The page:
3 Ways to Strengthen Your Doors

There are many precautions you can take to boost your home security and ensure that your home is safer. In this short post we’ll cover 3 simple and effective ways to strengthen your doors, including: reinforcing the strike plate, improving the locks and securing your door hinges.

Image Source: Flickr

Image Source: Flickr

Reinforcing the Strike Plate
To further reinforce the doorjamb, install a new plate in place of the old lip strike plate that serves the doorknob lockset. Attach it with 3-in. screws. Make sure the screwheads seat flush with the face of the strike plate. We used No. 8 x 3-in. screws. No. 10 x 3-in. screws (used for the deadbolt plate) were too large. Remember to angle the screws back slightly to be sure to catch the framing (Figure A). Again, you may have to chisel a slightly larger mortise and predrill to drive the screws.
Remove the lockset’s lip strike plate and 3/4-in. screws. Predrill and attach a new plate with No. 8 x 3-in. screws that are angled in slightly to catch the stud. Predrill with a 1/8-in. bit. Source:FamilyHandyman

Improving the Locks
In a significant percentage of burglaries, the criminal enters the victim’s home through an unlocked door. Even the strongest locks in the world are useless if you don’t use them. Lock all exterior doors whenever you go out – even if you’ll just be gone a few minutes.
Install deadbolt locks. With the exception of sliding doors, all exterior doors should have a deadbolt lock in addition to the lock built into the doorknob. The deadbolt should be high quality (grade 1 or 2, solid metal with no exposed screws on the exterior), with a throw bolt (the bolt that comes out of the door) at least 1 inch (2.5 cm) long. The lock should be properly installed. Many homes have lower quality deadbolts or throw bolts less than 1 inch (2.5 cm). These must be replaced.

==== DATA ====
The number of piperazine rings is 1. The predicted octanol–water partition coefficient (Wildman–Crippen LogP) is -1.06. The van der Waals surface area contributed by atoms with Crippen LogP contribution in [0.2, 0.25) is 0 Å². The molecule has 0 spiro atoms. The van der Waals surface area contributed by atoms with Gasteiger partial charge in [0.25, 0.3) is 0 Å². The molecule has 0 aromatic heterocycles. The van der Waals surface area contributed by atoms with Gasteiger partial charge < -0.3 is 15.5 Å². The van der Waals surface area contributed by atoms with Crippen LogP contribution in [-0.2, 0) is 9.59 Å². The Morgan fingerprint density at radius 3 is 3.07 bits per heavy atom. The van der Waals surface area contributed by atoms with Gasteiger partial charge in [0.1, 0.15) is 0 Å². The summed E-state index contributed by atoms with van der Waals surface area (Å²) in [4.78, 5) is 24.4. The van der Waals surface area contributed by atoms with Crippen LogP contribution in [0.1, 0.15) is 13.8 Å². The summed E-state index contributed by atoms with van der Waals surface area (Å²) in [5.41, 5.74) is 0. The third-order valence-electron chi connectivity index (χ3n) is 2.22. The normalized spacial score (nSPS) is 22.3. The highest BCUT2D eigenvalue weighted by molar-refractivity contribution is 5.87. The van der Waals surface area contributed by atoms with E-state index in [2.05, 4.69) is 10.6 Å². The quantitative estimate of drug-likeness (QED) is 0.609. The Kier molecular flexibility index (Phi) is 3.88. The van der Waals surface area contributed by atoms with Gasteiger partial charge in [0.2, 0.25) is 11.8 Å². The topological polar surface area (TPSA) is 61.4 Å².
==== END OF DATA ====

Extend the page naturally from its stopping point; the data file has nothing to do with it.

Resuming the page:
Install a dead-lock. Adding an additional lock will provide extra security when you are home. The dead-lock, sometimes called an ‘exit-only deadbolt’ is a deadbolt that does not have an external key. It may be clearly visible on the door from the outside, but it cannot be broken into without destroying the door, frame, or lock itself. While this security won’t help directly when you aren’t home, its visibility may discourage an intruder from trying the door. Source: wikiHow

Securing Door Hinges
The hinges of a door are an essential part of the door that connects the door to the jamb. Most residential doors have hinges that are inward facing, because the door opens up inwards. Most of these standard residential doors can withstand attacks against the hinges of the door because burglars and intruders cannot gain access to them. However, not all doors work in the same fashion. For doors that open outwards, the hinges are usually placed on either the left or right of the doors exterior and this they are easily accessible by whoever is on the outside. If the hinges on your door are compromised, it will be relatively easy for burglars to knock your door of the hinges and gain entry to your home.
The hinges of your door can be secured by using safety studs, corrugated pins, and by using setscrews in your hinges. These are all minor additions to your hinges, which will go a long way to help strengthen your door and keep your family safe. The additions are simple and effective but because of how important the hinges are to the door, it is best to make sure that nothing goes awry and that your doors are made as secure as possible. Source: SafeWise